Furthermore, according to the second prong of the Strickland and Hill tests, a  finding that defendant's attorney's representation fell below the standard of reasonableness does not render the attorney's performance constitutionally ineffective absent a finding of prejudice to the defendant.   Based on this, in order to prove ineffective assistance of counsel, along with proving the unreasonableness of his attorney's representation, defendant also must prove that, had his attorney advised him of the possible deportation proceedings, he would not have pleaded guilty and would have insisted on going to trial.

Criminal defendants must consider multiple possible consequences before deciding whether to plead guilty or proceed to trial.   Although the significance of the possibility of deportation may be different in every case, deportation may well be more severe than a prison sentence, or a suspended prison sentence as in this case, and may result in separation from family or in the “loss of property or life;  or of all that makes life worthwhile.”   Williams v. State, 641 N.E.2d 44, 49 (Ind.App. 5 Dist.1994);  See also Ng Fung Ho v. White, 259 U.S. 276, 284, 42 S.Ct. 492, 495, 66 L.Ed. 938 (1922).

In this case, defendant pled guilty to the crime with which he was charged, not to a lesser offense, and he received a bargained for suspended sentence of three years, with probation.   The deportation consequence of his guilty plea may well, to him, have been more severe than the risk of a sentence of up to fifteen years, his maximum exposure.2  Therefore, it is very possible that in this case, defendant may not have pleaded guilty had he known of the possibility of deportation.   Accordingly, I would remand this case to the district court to also determine whether defendant would have pleaded guilty had his attorney advised him of the deportation that might follow his  conviction.

For these reasons, I would vacate the judgment of the court of appeal and remand this case to the district court to conduct an evidentiary hearing, and determine whether under Strickland and Hill, defendant's guilty plea should be vacated based upon ineffective assistance of counsel.

FOOTNOTES

FOOTNOTE.  

1.   La.Rev.Stat. Ann. § 14:55 provides as follows:Aggravated criminal damage to property is the intentional damaging of any structure, watercraft, or movable, wherein it is foreseeable that human life might be endangered, by any means other than fire or explosion.Whoever commits the crime of aggravated criminal damage to property shall be fined not more than ten thousand dollars, imprisoned with or without hard labor for not less than one nor more than fifteen years or both.

2.   Under 8 U.S.C. 1227(a)(2)(A)(iii) and 8 U.S.C. 1227(a)(2)(A)(II) an alien may be deported when he/she has been convicted of a crime that carries a possible sentence of more than one year.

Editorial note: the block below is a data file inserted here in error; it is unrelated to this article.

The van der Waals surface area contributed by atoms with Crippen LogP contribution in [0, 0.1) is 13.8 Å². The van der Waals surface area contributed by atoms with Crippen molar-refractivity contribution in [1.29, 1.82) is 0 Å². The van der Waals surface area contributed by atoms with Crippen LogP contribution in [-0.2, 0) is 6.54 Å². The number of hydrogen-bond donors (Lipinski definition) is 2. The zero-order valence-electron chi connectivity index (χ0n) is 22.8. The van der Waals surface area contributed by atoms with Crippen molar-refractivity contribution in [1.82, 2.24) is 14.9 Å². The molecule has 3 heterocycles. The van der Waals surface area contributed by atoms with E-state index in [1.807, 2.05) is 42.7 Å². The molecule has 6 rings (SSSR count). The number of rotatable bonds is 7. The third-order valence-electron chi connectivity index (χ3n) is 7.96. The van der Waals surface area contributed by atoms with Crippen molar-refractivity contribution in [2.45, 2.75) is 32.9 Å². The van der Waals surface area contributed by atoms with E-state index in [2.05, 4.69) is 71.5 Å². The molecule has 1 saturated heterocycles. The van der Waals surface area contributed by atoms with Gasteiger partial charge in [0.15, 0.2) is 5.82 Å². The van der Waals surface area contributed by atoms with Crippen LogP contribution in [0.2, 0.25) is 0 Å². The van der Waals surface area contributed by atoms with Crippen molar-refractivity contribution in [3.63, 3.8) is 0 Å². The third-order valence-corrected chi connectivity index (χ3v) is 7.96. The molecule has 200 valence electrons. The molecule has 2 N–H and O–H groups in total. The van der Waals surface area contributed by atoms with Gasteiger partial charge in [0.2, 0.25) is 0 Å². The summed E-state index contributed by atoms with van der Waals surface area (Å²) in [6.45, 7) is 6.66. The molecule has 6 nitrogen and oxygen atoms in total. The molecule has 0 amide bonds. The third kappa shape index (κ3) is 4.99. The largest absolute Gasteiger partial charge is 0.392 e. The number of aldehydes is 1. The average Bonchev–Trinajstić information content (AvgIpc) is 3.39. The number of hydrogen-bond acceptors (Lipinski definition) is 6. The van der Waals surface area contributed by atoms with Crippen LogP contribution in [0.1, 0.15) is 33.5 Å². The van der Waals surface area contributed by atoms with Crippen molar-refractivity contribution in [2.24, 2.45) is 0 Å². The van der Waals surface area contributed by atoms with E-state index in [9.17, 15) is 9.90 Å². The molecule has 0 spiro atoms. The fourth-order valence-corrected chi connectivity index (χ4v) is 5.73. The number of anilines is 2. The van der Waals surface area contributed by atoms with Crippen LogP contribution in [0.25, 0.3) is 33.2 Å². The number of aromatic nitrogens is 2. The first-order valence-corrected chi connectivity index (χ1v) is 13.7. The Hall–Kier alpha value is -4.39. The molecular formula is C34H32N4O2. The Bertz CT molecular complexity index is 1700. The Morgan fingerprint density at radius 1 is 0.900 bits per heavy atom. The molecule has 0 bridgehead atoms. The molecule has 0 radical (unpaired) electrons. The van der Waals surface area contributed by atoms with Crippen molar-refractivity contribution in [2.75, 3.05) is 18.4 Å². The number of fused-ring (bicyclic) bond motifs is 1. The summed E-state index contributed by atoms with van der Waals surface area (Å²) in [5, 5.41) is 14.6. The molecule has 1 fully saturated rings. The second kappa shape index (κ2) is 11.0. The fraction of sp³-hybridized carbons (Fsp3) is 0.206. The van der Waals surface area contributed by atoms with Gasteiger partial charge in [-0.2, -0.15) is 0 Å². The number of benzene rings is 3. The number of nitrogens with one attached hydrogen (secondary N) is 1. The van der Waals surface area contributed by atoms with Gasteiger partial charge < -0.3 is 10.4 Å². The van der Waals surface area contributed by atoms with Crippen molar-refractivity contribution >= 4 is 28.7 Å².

3.   There is a fundamental societal and judicial interest in the finality of guilty pleas.   As noted in United States v. Timmreck, 441 U.S. 780, 99 S.Ct. 2085, 60 L.Ed.2d 634 (1979):“ ‘Every inroad on the concept of finality undermines confidence in the integrity of our procedures;  and by increasing the volume of judicial work, inevitably delays and impairs the orderly administration of justice.   The impact is greatest when new grounds for setting aside guilty pleas are approved because the vast majority of criminal convictions result from such pleas.   Moreover, the concern that unfair procedures may have resulted in the conviction of an innocent defendant is only rarely raised by a petition to set aside a guilty plea.’ ”Timmreck, 441 U.S. at 784, 99 S.Ct. 2085 (quoting United States v. Smith, 440 F.2d 521, 528-29 (7 Cir.1971)).

4.   In State v. Guzman, 99-1528 (La.5/16/00), 769 So.2d 1158, we nevertheless recognized that harmless error analysis was applicable in an instance where the trial court failed to inform the defendant before accepting his guilty plea about the mandatory minimum sentence and that conviction could be used to enhance the penalty for subsequent offenses.

5.   To hold otherwise would open Pandora's box and would expose future defense counsel to claims of ineffective assistance under a variety of instances which involve collateral consequences.   In addition to those referenced above, a like result may involve inability of a felon to hunt because of firearm restrictions, holding public office, eligibility to perform jury duty, ineligibility for certain employments.

1.   The trial court conducted a hearing on defendant's motion to vacate the guilty plea.   However, no evidence was presented, and defendant was not present at the hearing because he was being held by the Immigration and Naturalization Service in Oakdale, Louisiana.

2.   Defendant, who was born in Costa Rica, moved to the United States at the age of three, and has resided in this country since that time.

 KNOLL, Justice.* FN* Retired Judge Robert L. Lobrano, assigned as Justice Pro Tempore, participating in the decision.

JOHNSON, J., dissents. CALOGERO, C.J., dissents and assigns reasons.